Quietly, steadily over the last few years professors at the Mason School of Business have been working to develop a seminar series that would provide area businesses with the tools and information to avoid the many pitfalls to success that confront them. Hector Guerrero, working under the leadership of the Technology and Business Center (TBC) at the College of William and Mary, has been at the forefront of this effort.
“It’s been this constant evolution of the courses from that first set of Virginia’s Center for Innovative Technology (CIT) events one- on- one consultations to a modular, all purpose system of classes that we can now assemble for various organizations and businesses,” Guerrero said. “It has gone through some real refinement.”
The TBC offers intellectual capital and business resources to entrepreneurs and early stage technology companies. Their support services include mentoring, financial and management consultations as well as infrastructure support. And, they provide key connections to William and Mary faculty.
Today, the seminar program features more than a half dozen William and Mary faculty members and offers regular programs including a Business Outreach Series and additional one-day events through the year, like the upcoming “Surviving the Credit Crunch” seminar scheduled Dec. 9. TBC estimates the programs have already served about 75 area businesses.
“We give them tools and techniques for finding cost cutting opportunities and then executing with their income statements and their balance sheets,” Guerrero added.
The programs strive to offer practical information targeted to the small business community.
“[Small businesses] are of great importance because that’s where the center of gravity is in this current economic situation,” he said. “One of the reasons for the Dec. 9 forum that we are putting on, is that we have seen a drying up credit facilities for small businesses…that’s a tremendously difficult situation for these businesses. They rely on access to short term capital.”
In addition to Guerrero, regular contributors to the programs from the Mason School of Business have included Jim Bradley, associate professor of business; Vladimir Atanasov, assistant professor of business; Scott McCoy, associate professor of business; Ron Hess, associate professor of business ; Brent Allred, associate professor of business, and Howard Busbee, clinical professor of business.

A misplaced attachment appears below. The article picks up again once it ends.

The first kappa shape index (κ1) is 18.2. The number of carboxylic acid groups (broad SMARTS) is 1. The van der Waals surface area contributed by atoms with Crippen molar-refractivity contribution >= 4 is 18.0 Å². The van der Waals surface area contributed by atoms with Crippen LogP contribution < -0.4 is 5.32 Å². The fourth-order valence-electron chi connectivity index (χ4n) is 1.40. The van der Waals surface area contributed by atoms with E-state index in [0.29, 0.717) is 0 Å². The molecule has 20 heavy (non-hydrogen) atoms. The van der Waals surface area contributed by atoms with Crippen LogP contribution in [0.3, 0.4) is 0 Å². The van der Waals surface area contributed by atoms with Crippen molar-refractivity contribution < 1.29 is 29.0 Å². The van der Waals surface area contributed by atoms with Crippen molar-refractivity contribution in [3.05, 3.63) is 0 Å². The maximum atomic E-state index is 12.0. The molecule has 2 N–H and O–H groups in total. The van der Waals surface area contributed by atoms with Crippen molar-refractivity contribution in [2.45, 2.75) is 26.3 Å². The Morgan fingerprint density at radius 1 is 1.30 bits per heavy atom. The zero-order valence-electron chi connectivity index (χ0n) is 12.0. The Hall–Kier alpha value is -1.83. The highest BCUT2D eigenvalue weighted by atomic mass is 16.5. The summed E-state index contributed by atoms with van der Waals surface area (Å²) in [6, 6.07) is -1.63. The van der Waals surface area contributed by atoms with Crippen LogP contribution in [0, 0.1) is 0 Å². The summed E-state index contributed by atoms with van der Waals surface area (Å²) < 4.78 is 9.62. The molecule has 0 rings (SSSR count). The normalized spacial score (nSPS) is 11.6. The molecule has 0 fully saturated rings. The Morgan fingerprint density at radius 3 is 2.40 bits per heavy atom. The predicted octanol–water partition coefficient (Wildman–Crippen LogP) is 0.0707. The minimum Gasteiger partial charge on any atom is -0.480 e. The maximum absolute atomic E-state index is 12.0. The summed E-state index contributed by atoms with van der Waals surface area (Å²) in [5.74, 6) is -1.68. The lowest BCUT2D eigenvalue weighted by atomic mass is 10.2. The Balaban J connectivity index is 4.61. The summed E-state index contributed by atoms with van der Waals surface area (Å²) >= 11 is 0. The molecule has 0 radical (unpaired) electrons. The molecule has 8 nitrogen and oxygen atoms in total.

“One of the things that has always impressed me with the Mason School of Business is the willingness of faculty to participate in the community,” Guerrero added.
The outreach has been well received by the local business community. This success is due, in large part, to the support and encouragement of the program’s community partners including the Greater Williamsburg Chamber and Tourism Alliance said Bill Bean, director of the Technology and Business Center.
“The greater Williamsburg community and CIT have been extremely supportive of our efforts to bring high-level outreach business courses to the community. Their enthusiasm, coupled with the support of the Mason School of Business has enabled our education programs to be very well received by the community.”
Guerrero noted the college benefits from the programs as much as it contributes.
“I think one of the great benefits to us in the business school is that there is a real attraction to large businesses in the business world, they are the ones that get the attention,” he said. “This has been on opportunity for many of us to get involved with smaller businesses. “
Guerrero is the former director of the College of William and Mary Full-time MBA Program. Before coming to William and Mary in 1990, he taught at Dartmouth College and Notre Dame. Prior to joining the ranks of academia he was an electrical engineer with firms such as Lockheed Martin.
“I spent most of my career working with large firms – consulting for large firms, talking about large firms, working in large firms…[being involved with these programs] just opened a world to me that was very exciting,” he added.
“As a consultant, an academic, and a researcher in business I find it very, very satisfying to go in and make changes and see them take hold quickly with these small firms,” Guerrero said. “It feels great to run into somebody and have them say, ‘You know, I took your advice and things went well. We just added several people to our staff and I just want to thank you.”’